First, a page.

Taking care of code … more and more code

(This is a shorter version of my talk for DeliveryConf, January 2020. Video of slides+audio; Slides as pdf) Good software is still alive. The other day, I asked my twelve year old daughter for recommendations of drawing programs. She told me about one (FireAlpaca?) “It’s free, and it updates pretty often.” She contrasted that with …

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How can we develop and operate increasingly useful software?

Most software gets harder to change as it ages. Making modern applications, it is not enough to write a system and put it out there. We need continual improvement and adaptation to the growing world. How can we develop and operate increasingly useful software? To answer this, I need a mental model of how software …

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Keynote: Collective Problem Solving in Music, Science, Art, and Software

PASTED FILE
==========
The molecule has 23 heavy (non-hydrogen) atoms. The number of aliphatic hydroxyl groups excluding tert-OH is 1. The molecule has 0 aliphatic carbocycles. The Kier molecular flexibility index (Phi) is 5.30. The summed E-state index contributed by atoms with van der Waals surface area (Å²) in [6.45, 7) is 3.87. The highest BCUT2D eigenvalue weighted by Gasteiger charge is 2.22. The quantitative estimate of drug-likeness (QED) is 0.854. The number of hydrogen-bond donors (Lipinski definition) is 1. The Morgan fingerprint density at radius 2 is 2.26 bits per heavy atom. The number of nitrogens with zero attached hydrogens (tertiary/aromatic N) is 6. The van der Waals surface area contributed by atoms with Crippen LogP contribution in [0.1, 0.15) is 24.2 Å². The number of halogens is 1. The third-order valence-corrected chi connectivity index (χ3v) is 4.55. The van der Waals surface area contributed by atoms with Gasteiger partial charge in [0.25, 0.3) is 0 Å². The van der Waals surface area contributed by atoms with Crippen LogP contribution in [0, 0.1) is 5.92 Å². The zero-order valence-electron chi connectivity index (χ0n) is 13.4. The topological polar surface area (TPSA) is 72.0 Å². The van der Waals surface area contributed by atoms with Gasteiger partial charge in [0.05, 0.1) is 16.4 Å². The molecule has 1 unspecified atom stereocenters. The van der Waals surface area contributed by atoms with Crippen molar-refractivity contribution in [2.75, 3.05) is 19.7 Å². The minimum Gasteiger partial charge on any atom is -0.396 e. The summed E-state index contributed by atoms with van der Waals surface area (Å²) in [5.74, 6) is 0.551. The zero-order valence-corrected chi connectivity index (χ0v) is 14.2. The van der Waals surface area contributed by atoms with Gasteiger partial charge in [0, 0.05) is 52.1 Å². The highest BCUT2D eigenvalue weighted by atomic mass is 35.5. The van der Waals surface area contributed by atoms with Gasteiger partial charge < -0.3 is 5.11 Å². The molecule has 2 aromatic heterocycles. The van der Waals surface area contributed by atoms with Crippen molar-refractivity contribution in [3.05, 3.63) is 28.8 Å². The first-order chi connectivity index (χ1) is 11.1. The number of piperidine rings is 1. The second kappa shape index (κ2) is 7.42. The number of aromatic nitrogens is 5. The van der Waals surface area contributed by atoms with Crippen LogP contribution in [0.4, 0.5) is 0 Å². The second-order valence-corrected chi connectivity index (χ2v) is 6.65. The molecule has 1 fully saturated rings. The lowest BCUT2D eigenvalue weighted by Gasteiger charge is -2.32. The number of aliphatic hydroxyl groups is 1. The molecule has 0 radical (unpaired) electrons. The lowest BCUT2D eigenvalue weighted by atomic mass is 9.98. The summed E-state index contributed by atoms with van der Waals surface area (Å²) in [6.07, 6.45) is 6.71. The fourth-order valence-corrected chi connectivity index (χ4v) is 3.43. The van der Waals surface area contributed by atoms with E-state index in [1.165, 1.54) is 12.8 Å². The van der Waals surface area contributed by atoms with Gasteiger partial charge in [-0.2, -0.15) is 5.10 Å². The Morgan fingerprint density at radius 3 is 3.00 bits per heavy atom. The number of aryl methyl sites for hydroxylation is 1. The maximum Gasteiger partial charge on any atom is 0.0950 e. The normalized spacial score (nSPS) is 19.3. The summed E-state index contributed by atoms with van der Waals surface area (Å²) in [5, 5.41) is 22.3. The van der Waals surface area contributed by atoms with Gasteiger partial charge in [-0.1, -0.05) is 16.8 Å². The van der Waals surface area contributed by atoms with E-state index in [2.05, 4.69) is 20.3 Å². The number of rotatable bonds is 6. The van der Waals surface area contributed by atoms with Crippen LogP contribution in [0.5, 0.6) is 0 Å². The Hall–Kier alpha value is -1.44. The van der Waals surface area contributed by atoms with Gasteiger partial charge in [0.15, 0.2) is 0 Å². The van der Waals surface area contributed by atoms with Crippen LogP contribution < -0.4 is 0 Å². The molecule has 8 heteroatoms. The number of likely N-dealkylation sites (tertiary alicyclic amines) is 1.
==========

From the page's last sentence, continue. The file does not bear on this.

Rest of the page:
(originally titled: “On the Origins of Opera and the Future of Programming”) Blog write-up Abstract There’s a story to tell, about musicians, artists, philosophers, scientists, and then programmers. There’s a truth inside it that leads to a new view of work, that sees beauty in the painful complexity that is software development. Starting from The …

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Learning as becoming

businesses… need a new worldview… that shifts the emphasis… from success as accomplishment to success as learning. Jeff Sussna, in Designing Delivery “Success as learning” doesn’t mean learning lessons. This is not learning as facts. This is learning as becoming. It is learning that bakes into who we are and how we do things, bakes …

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Every action has two results (Erlang edition)

Every action has two results: a set of side effects on the world, and the next version of ourselves. I learned this from Erlang, a purely functional yet stateful programming language. Erlang uses actor-based concurrency. The language is fully immutable, yet the programs are not: every time an actor receives a message, it can send …

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